A flow divider is a hydraulic device that, as the name implies, separates flow into two or more parts. This lets a single pump simultaneously power more than one circuit. Two types of proportional flow dividers are the spool version; and the gear or rotary design.
Spool dividers split the input flow proportionally into two output flows. Common output ratios are 50/50, 60/40 and 66.6/33.3, but any ratio is theoretically possible.
The major components in a spool divider are a housing with an inlet port and two outlet ports; and an internal moveable spool. The spool features cross-drilled holes through the mid-point section, bisected by a center flow passage that runs the length of the spool.
The spool is free to move back and forth in the housing. Flow from the inlet enters through the passage in the center of the spool, divides and travels to each end of the spool. Flow exits both ends, passes through narrow gaps between the spool OD and housing, and out the ports.
If pressure on one side increases, the spool reacts to the pressure differential and shifts toward the other port. One outlet opens slightly more than the other but flow to both remains constant. Thus, both output flows are pressure compensated, and the flow division remains constant despite varying loads and pressures in the circuits. If input flow varies, the output flows will vary proportionally. And if one side is blocked, the other side will be blocked as well.
The gear-type divider can separate flow into two or more paths. A gear divider consists of a housing, two or more internal sections of mating gears, and barriers that separate the sections from one another. A common shaft connects the gear sections. Flow enters one end of the housing and routes through a channel to each of the gear sections. Fluid forces act on the gear teeth, causing them to rotate in opposite directions. Fluid between the gear teeth and housing is carried around to the opposite side of the gear section. As the teeth mesh, fluid is pushed out of each outlet port.
Because all the gear sections are connected, all the gears rotate at the same speed. The positive displacements of the gear sections produce a constant division of the flow. Inlet flow is divided proportionally between each section. Even if pressures in the output circuits vary, the output flows are proportional to the input. Should the input flow vary, output flows will likewise vary proportionally. And if one output is blocked, the others are also blocked. A relief valve prevents pressure intensification.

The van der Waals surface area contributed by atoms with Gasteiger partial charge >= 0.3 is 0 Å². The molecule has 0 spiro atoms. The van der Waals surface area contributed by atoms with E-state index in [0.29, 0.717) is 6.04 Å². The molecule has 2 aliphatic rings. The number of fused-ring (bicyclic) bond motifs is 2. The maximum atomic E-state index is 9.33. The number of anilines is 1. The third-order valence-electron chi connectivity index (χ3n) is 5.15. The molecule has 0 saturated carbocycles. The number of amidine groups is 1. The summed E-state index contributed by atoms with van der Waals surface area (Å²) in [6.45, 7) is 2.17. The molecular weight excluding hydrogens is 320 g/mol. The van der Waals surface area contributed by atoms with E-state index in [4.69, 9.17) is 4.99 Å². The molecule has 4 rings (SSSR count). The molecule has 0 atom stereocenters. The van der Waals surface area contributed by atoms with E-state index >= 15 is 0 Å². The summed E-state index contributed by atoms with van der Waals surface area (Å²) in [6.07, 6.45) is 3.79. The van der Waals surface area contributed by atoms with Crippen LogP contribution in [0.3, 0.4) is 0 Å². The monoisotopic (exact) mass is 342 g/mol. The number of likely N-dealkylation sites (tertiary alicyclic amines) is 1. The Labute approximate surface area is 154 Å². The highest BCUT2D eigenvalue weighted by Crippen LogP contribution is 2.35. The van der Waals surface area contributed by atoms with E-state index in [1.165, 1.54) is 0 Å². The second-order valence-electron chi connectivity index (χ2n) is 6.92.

Gear-type dividers can also be used to combine return flow in circuits. Most spool dividers are not designed to permit reverse flow.
Rotary-gear dividers have a low pressure drop across the section and many offer efficiencies approaching 98%. Spool type dividers tend to require a sizeable pressure drop just to operate. That will generate heat, and engineers need to consider the inherent inefficiency when sizing them for an application. Gear-type flow dividers are also more tolerant of contamination. Spool-type dividers, on the other hand, have little internal leakage and can be highly accurate, although they tend to cost more than comparable rotary-gear dividers.
Many fluid-power component manufacturers make flow dividers for different flows, pressures, and with different accuracy levels and tolerance limits to suit many applications. Two common applications for flow dividers are multi-cylinder and multiple hydraulic motor circuits.
For cylinder applications, given the divider’s accuracy limits, inherent design characteristics could cause the path with the highest load pressure to receive a higher percentage of the flow. If a rigid mechanism ties the cylinders together, the lead cylinder can pull the lagging cylinder and cause cavitation.
Synchronization at the end of the cylinder stroke is a must, or engineers must compensate for any accuracy error that is expected with each stroke. In applications where the mechanisms between the two cylinders are too rigid, operating inaccuracy will cause the eventual lock-up of the system, with potential damage to the mechanical structure.
Hydraulic-motor drive systems will be affected in much the same manner. Rigid frames or mechanisms tying the motors together, such as vehicle wheels or conveyor sprockets, could potentially contribute to cavitation, lock-up, and pressure intensification. Variations in speed and/or possible lock-up can also be caused by differences in motor displacement, motor leakage, differences in wheel diameter, plus variations in the coefficient of friction between the wheels.
When using flow dividers, engineers should be aware of several application considerations. Like other hydraulic components, problems like entrapped air or excessive contamination can hurt performance. And operating at flows below the recommended limits can affect accuracy. In all versions there is no dividing or combining when flows are below the minimum rated input flow. For example, if flow in a spool divider starts at zero, the housing will essentially act as a tee until the unit reaches its minimum flow rating.
Likewise, inaccuracies are cumulative. Even if two or more devices in series individually operate within stated accuracy limits, the stack-up of acceptable errors may hurt overall system performance.